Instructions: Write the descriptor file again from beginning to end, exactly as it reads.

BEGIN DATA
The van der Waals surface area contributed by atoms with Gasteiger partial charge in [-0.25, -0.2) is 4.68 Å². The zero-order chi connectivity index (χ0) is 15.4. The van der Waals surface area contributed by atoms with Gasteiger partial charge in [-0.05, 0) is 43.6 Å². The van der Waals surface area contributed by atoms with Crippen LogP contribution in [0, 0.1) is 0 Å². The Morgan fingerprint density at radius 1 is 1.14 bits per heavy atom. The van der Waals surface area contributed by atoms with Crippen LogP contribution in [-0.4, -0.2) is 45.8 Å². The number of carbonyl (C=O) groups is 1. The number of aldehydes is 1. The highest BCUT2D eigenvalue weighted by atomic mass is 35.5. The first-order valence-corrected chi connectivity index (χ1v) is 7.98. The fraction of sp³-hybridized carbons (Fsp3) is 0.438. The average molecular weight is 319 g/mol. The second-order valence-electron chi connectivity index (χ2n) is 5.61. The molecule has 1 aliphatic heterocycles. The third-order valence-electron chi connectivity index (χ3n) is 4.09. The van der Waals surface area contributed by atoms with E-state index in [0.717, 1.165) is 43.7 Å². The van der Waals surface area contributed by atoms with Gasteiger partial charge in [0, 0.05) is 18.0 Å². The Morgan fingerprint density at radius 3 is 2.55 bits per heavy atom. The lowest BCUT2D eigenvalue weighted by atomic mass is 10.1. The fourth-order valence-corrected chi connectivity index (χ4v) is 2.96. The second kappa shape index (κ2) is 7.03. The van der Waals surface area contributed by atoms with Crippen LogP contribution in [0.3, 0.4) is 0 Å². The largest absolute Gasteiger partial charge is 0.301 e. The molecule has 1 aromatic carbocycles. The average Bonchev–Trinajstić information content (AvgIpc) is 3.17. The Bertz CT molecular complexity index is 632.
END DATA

The van der Waals surface area contributed by atoms with Gasteiger partial charge in [-0.25, -0.2) is 4.68 Å². The zero-order chi connectivity index (χ0) is 15.4. The van der Waals surface area contributed by atoms with Gasteiger partial charge in [-0.05, 0) is 43.6 Å². The van der Waals surface area contributed by atoms with Crippen LogP contribution in [0, 0.1) is 0 Å². The Morgan fingerprint density at radius 1 is 1.14 bits per heavy atom. The van der Waals surface area contributed by atoms with Crippen LogP contribution in [-0.4, -0.2) is 45.8 Å². The number of carbonyl (C=O) groups is 1. The number of aldehydes is 1. The highest BCUT2D eigenvalue weighted by atomic mass is 35.5. The first-order valence-corrected chi connectivity index (χ1v) is 7.98. The fraction of sp³-hybridized carbons (Fsp3) is 0.438. The average molecular weight is 319 g/mol. The second-order valence-electron chi connectivity index (χ2n) is 5.61. The molecule has 1 aliphatic heterocycles. The third-order valence-electron chi connectivity index (χ3n) is 4.09. The van der Waals surface area contributed by atoms with E-state index in [0.717, 1.165) is 43.7 Å². The van der Waals surface area contributed by atoms with Gasteiger partial charge in [0, 0.05) is 18.0 Å². The Morgan fingerprint density at radius 3 is 2.55 bits per heavy atom. The lowest BCUT2D eigenvalue weighted by atomic mass is 10.1. The fourth-order valence-corrected chi connectivity index (χ4v) is 2.96. The second kappa shape index (κ2) is 7.03. The van der Waals surface area contributed by atoms with Crippen LogP contribution in [0.3, 0.4) is 0 Å². The largest absolute Gasteiger partial charge is 0.301 e. The molecule has 1 aromatic carbocycles. The average Bonchev–Trinajstić information content (AvgIpc) is 3.17. The Bertz CT molecular complexity index is 632.